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Using the law to bring hope
By Liz Mineo/ Staff Writer
Friday, February 25, 2005

For Framingham lawyer Saher Macarius, having won a recent landmark case that could help thousands of immigrants adjust their legal status is more than a personal victory.


   Saher Macarius recently won a landmark case that could help thousands of immigrants adjust their legal status. (Staff photo by Bill Thompson)


     It's an accomplishment he cherishes not only because it brings prestige and more business to his law practice, but mainly, he says, because it can bring hope to many people who can benefit from the ruling.


     "I'm thrilled because the ruling has brought happiness to my client," said Macarius at his Walsh Way office. "But I'm more thrilled because it can bring happiness to a lot of people I don't know."



     The ruling, issued Jan. 5 by the 1st Circuit U.S. Court of Appeals, can help thousands of immigrants married to U.S. citizens obtain green cards without having to leave the United States.


     The case was brought by Wissam Succar, a Lebanese national who sought asylum in 1998. Without the ruling, Succar, who married a U.S. citizen in 2001, while his asylum case was pending, would have been deported and barred from re-entering the country for up to 10 years. Succar, who is now waiting to receive his green card, was represented by Macarius.


     For Macarius, 52, helping people is the best part of being a lawyer. And being an immigration attorney allows him to help many more people due to the impact of rulings in other courts across the nation.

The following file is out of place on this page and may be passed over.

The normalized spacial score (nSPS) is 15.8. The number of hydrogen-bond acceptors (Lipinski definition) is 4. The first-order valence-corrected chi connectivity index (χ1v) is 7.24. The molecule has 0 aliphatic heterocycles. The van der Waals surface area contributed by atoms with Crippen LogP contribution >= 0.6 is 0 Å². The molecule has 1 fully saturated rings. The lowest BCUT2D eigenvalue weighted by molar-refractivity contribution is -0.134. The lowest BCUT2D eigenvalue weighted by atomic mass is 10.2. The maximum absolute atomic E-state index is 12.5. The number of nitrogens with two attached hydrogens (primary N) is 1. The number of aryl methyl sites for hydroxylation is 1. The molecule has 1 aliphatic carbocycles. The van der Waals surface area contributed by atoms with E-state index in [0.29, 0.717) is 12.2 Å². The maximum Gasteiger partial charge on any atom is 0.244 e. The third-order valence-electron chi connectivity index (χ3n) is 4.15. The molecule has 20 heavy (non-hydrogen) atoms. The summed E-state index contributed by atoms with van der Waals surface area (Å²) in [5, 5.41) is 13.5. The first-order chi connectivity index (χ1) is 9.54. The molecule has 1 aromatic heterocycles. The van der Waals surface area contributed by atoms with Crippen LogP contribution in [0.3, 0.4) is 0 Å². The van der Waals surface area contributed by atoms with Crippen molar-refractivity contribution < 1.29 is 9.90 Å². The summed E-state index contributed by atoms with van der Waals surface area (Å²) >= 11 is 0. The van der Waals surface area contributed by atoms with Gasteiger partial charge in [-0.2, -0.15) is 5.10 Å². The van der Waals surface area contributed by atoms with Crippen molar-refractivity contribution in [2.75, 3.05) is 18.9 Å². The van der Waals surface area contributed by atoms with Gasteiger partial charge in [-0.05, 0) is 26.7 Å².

"Being an immigration lawyer suits my desire to help people," said Macarius. "A friend of mine was asked the other day if this case would make me rich. He told the person, `He's already rich.' Not because of the money, but because of all the opportunities to help I can have. Since I was young, I've always liked to help people. It's part of my nature."


     Growing up in his native Egypt and working as a police officer with a law degree there, Macarius helped people out as much as he could, he said. While studying law in Massachusetts, he took courses on immigration law to help friends and acquaintances who wanted advice on immigration issues. And teaching Sunday school at his church is also part of his efforts to help people.


     A practicing Christian, Macarius attends St. Mark Coptic Orthodox Church in Natick. The Coptic church is based on the teachings of St. Mark, who traveled to Egypt in 61 A.D. The name Coptic comes from the Greek name for Egypt, Aigyptos, and refers to Christians from Egypt. Coptics represent between 10 and 15 percent of Egypt's population. The main religion in Egypt is Islam.


     Being a Coptic in Egypt was not easy, said Macarius. There are hardly any Coptics who hold positions of power in Egypt, and attacks against Coptics from Muslim fundamentalists have increased in the past decades in that country. Macarius feels grateful to the United States, where he can practice his faith freely.


     "Church is the most important thing in my life, more important than anything else," said Macarius, who came here in 1984 looking for better opportunities. "It's my beginning and my end. I can stop being a lawyer, but I can never stop being a Christian."


     Being an immigrant himself helps Macarius do a better job as an immigration lawyer, he said. Like many immigrants, Macarius worked hard to climb up the ladder and chase his American dream. After he came here, he worked hard to master his English skills and while studying to become a lawyer, he worked as an account manager for a health clinic in East Boston.


     "It really helps me understand people and be more sensitive to their plights," he said. "I know what it means to get a green card. I know what everything meant to them."


     After the ruling, Macarius received dozens of calls and messages from lawyers who wanted to congratulate him and people who asked him for advice on their cases. A modest man, Macarius has a hard time with being in the spotlight, but he's willing to do it if that helps him help more people.


     "I wish I could serve everybody who needs help," he said. "I'm happy I'm helping people to get what they're entitled to."